All my work evolves round my family now. I go to work and get back in time for the kids to find me at home. If I am not at home, I always try to make sure they have something to eat when they get back. I have a very supportive husband but I feel it is my responsibility to ensure the kids are well taken care of. He does everything, from doing our daughter’s hair to taking them to school but I feel it is my duty. May be it is a cultural thing. In my home country there’s a saying that, “mwana mubi avumya nyina” which translates as when a child is poorly behaved it’s the mothers fault. Whether by nature or nurture, that is a discussion for another day, but I see myself as mom and wife first of all. As such, my work comes second to that. I am passionate about people’s dreams and talent because I believe we are all uniquely able to be and do something like no one else. Every day at work is different and the people we work with are such amazing people.

This is why Radiant and Brighter just feels right. Through it, we are able to support people to use their talents, skills and qualifications to achieve their dreams. It is still early days but we have made very good friends in the business world who see and support what we are trying to achieve.

Some of the organisations we have established links with include; Marks and Spencer, Business Gateway, Entrepreneur Spark, Royal Bank of Scotland, Chamber of Commerce, Latta & Co. Solicitors, Jobs and Business, Women’s Enterprise Scotland, Poverty alliance, Council for Ethnic Minority volunteer Organisations (CEMVO), Nneoma Women’s group, and Baseline.
Radiant and Brighter is part of the ‘ScotlandCanDO’ eco-system for Enterprise. The company also featured as a Job Centre and Jobs and Business success story. Radiant and Brighter was also featured in the Scottish Entrepreneurship government paper as a good practice case study.
Radiant and Brighter was awarded the Council for Ethnic Minority and Volunteers Organisations (CEMVO) Employment Impact Award and the Evening Times Community Champion Team Award.

Through group work, training and person centred support, Radiant and Brighter support clients to engage with available opportunities for employment, upskilling and entrepreneurship.
Radiant and Brighter aims to;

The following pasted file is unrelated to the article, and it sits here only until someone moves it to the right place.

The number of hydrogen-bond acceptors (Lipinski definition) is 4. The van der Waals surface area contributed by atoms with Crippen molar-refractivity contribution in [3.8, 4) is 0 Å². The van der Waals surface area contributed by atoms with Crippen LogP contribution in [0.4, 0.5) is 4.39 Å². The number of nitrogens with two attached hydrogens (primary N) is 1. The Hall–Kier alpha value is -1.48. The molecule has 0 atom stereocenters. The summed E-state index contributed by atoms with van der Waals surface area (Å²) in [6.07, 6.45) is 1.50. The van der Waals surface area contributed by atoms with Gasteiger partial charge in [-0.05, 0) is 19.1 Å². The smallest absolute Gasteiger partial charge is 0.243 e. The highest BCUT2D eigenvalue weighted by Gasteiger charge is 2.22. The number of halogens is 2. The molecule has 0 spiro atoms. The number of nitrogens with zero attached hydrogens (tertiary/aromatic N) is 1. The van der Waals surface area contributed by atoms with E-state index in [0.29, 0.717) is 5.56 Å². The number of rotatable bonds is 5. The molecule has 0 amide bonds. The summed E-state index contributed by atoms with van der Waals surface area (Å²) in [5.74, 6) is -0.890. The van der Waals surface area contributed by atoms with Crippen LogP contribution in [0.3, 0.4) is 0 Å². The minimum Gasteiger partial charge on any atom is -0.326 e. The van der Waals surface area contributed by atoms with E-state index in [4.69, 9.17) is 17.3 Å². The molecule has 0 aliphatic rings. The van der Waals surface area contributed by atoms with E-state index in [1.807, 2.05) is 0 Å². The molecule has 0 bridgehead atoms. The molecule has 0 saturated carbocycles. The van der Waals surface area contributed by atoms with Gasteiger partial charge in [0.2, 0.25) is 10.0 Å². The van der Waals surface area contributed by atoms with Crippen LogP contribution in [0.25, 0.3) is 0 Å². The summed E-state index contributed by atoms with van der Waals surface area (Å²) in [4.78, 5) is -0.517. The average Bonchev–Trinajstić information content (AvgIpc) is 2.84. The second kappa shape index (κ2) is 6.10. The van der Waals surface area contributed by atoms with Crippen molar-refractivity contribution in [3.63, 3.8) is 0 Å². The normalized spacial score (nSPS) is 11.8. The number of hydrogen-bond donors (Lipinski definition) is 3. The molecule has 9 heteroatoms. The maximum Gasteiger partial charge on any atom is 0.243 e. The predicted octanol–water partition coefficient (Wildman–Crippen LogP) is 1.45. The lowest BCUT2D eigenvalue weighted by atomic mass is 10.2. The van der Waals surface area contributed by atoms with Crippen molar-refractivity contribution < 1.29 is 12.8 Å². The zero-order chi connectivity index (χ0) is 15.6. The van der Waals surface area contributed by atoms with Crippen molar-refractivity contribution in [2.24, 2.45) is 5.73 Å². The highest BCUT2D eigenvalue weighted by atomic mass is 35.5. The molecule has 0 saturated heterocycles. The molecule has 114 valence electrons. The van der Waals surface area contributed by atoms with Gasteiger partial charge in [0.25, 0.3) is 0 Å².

• Increase and promote opportunities for minority groups and individuals.
  • Expand culture awareness within the local community and local structures
  • Bridge the gap between mainstream organisations and communities
  • Raise awareness of opportunities available to the community
  • Promote an asset based approach which recognises the potential of individuals and groups
  • Promote equality and diversity

Services delivered include;

  • Employability programmes for Minority groups and individuals which include; Cross Cultural Communication, Participatory Learning and Employability skills
  • Business Start-up training for Minority Ethnic communities. The programme is tailor made to meet the needs of the clients and compliments main stream support and training and
  • Bespoke Business to Business Training which includes; equality and diversity, community engagement, leadership, and cross-culture communication programmes tailor made to suit the needs of businesses and organisations.

Despite having no significant sum of funding, and no paid staff members, the organisation has a success rate of 75% of 250 clients going into full time education, employment or business start-up over a period of a year and a half.

Radiant and Brighter also runs an annual event aimed at bridging the gap between mainstream organisations and the local community. The first of these annual events was launched at The Royal Bank of Scotland headquarters in Gogarburn in July 2014, and successfully engaged 120 people from the local community, government officials and over 30 different organisations. The support, and encouragement we have received from people to get our business off the ground has been incredible. Scotland is a great place to live, start a business.